As the end of cuffing season nears, there are likely a lot of situationships that are nearing the end of their shelf life as well. While it’d be easy for things to dissolve into a pool of bitterness, singer Kali Uchis takes a more mature approach on her new single “I Wish You Roses.”
Produced by Josh Crocker and Sir Dylan, the song finds Uchis hoping for the best while preparing for the worst. “This song is about being able to release people with love,” she explains. “It could be a friend, a lover or someone else, but the point is to celebrate releasing people from your life without being resentful or bitter.”
She conveys as much, singing, “While I’m here, I’m someone to honor / When I’m gone, I’m someone to mourn / But if you and my heart should someday drift apart / I’ll make sure to give you these blessings because they’re all I’ve got.”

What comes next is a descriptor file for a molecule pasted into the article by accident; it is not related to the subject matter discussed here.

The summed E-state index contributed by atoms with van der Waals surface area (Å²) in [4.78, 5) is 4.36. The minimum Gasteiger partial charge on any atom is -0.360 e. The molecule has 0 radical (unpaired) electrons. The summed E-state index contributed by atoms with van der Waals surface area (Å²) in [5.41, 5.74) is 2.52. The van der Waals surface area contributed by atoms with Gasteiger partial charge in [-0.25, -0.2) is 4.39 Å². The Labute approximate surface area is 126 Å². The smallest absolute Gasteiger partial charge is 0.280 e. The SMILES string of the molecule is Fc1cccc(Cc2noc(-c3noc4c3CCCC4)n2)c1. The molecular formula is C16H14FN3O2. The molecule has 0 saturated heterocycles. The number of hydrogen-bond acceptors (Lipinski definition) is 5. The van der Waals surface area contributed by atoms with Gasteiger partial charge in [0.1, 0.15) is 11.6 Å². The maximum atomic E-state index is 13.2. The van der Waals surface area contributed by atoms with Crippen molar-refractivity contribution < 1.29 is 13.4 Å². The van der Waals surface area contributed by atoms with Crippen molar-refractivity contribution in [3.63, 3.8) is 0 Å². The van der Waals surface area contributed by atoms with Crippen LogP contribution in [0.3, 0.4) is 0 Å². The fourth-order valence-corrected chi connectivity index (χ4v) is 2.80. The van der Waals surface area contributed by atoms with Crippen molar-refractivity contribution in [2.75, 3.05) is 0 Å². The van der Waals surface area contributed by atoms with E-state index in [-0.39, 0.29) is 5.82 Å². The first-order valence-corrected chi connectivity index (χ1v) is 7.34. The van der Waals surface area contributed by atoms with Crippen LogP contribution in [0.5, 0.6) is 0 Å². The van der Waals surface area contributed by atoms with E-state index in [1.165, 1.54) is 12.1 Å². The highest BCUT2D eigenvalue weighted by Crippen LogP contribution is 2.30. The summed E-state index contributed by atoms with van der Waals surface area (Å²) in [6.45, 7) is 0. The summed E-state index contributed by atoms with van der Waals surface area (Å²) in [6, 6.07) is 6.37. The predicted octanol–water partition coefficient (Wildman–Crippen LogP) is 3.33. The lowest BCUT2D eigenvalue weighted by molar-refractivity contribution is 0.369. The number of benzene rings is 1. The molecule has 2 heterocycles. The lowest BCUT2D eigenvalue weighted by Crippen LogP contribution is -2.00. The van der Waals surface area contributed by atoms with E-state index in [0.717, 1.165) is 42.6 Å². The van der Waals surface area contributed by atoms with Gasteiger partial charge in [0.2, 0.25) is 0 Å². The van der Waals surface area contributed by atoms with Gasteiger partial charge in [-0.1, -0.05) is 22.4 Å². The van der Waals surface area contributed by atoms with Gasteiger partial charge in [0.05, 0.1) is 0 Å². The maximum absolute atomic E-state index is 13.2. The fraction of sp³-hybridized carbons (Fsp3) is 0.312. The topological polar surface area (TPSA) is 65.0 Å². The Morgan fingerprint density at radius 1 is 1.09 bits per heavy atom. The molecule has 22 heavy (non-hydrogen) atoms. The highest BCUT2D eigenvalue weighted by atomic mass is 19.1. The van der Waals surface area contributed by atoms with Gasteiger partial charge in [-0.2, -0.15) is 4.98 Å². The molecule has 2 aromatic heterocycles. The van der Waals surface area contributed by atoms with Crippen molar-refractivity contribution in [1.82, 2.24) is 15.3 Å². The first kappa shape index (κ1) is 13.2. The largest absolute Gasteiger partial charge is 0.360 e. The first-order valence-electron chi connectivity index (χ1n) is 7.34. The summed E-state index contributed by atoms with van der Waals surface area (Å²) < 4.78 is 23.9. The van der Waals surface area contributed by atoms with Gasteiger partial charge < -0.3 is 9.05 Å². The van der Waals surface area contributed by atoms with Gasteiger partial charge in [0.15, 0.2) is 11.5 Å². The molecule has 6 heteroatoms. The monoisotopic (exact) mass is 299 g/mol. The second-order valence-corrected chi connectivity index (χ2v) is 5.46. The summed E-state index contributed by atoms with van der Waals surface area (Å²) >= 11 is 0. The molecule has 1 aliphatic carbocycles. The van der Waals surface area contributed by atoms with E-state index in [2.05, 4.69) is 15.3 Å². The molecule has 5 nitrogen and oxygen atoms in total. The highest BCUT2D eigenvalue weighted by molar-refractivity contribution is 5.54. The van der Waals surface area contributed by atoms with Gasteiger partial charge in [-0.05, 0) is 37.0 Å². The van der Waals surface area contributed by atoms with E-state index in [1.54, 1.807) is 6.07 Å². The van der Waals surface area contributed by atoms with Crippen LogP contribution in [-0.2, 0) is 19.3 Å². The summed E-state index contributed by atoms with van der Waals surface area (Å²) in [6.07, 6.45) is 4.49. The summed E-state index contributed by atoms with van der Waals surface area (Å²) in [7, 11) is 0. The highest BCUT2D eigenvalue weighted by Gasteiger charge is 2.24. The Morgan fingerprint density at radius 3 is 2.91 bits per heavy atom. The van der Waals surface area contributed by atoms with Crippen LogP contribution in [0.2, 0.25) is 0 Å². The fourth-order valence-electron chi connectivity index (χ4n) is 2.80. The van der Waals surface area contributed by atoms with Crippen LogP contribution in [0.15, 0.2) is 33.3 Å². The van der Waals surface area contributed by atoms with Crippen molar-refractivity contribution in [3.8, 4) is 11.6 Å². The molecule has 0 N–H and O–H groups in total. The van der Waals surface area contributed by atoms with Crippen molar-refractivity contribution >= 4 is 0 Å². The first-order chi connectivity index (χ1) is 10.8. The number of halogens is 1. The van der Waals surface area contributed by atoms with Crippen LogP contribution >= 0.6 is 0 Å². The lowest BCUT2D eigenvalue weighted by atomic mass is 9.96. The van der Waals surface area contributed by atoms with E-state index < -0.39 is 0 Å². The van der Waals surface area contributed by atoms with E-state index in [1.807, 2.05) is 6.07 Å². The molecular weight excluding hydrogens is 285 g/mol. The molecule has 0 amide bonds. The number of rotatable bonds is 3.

Kali takes it a step further in the song’s hook, reiterating that she’s walking away without any hard feelings. “I wish you love, I wish you well / I wish you roses while you can still smell ‘em,” she repeats.
The floral theme carries over to the song’s colorful music video. Directed by Cho Gi-Seok, the trippy visuals are heavy on the flowers, featuring Uchis either covered in flowers or becoming the flower itself.
In one scene, dew rests on her lips, just as it does on a flower in the early morning. Next, her eyelashes spread out like the petals on a flower. In another, she lies sprawling on a petal-covered floor as even more petals rain down on her, mimicking the infamous scene from the 1999 film American Beauty. Right before the video fades to black, she settles inside a flower itself, lying down in the center of it.
“I Wish You Roses” is Kali Uchis’ first single of what looks to be a busy year. She is set to hit the stage at this year’s Coachella; Lollapalooza in Chile, Argentina and Brazil; and Columbia’s Estéreo Picnic. Before she makes her next move, check out Kali Uchis’ “I Wish You Roses” below and see if it leaves you feeling as generous as she is about a relationship that’s about to run its course.